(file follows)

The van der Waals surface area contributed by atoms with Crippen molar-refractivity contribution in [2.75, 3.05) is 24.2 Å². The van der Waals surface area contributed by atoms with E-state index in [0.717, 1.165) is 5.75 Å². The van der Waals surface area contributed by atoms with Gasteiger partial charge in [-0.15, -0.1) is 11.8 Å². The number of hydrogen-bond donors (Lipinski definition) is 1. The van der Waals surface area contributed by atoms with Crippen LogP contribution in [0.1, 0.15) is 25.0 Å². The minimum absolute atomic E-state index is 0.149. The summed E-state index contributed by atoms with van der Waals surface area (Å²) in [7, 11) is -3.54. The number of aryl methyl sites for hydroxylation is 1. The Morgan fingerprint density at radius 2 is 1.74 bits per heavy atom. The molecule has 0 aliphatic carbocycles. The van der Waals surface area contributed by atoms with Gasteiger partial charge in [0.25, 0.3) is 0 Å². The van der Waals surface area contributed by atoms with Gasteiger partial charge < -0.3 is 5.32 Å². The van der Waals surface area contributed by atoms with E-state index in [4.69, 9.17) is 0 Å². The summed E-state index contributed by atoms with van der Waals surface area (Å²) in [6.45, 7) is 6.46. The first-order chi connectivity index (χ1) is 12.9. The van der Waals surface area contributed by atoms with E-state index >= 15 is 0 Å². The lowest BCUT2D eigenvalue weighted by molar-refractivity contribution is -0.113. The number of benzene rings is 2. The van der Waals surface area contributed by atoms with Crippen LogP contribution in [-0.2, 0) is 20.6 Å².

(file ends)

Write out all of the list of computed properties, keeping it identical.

The van der Waals surface area contributed by atoms with Crippen molar-refractivity contribution in [2.75, 3.05) is 24.2 Å². The van der Waals surface area contributed by atoms with E-state index in [0.717, 1.165) is 5.75 Å². The van der Waals surface area contributed by atoms with Gasteiger partial charge in [-0.15, -0.1) is 11.8 Å². The number of hydrogen-bond donors (Lipinski definition) is 1. The van der Waals surface area contributed by atoms with Crippen LogP contribution in [0.1, 0.15) is 25.0 Å². The minimum absolute atomic E-state index is 0.149. The summed E-state index contributed by atoms with van der Waals surface area (Å²) in [7, 11) is -3.54. The number of aryl methyl sites for hydroxylation is 1. The Morgan fingerprint density at radius 2 is 1.74 bits per heavy atom. The molecule has 0 aliphatic carbocycles. The van der Waals surface area contributed by atoms with Gasteiger partial charge in [0.25, 0.3) is 0 Å². The van der Waals surface area contributed by atoms with Gasteiger partial charge < -0.3 is 5.32 Å². The van der Waals surface area contributed by atoms with E-state index in [4.69, 9.17) is 0 Å². The summed E-state index contributed by atoms with van der Waals surface area (Å²) in [6.45, 7) is 6.46. The first-order chi connectivity index (χ1) is 12.9. The van der Waals surface area contributed by atoms with E-state index >= 15 is 0 Å². The lowest BCUT2D eigenvalue weighted by molar-refractivity contribution is -0.113. The number of benzene rings is 2. The van der Waals surface area contributed by atoms with Crippen LogP contribution in [-0.2, 0) is 20.6 Å².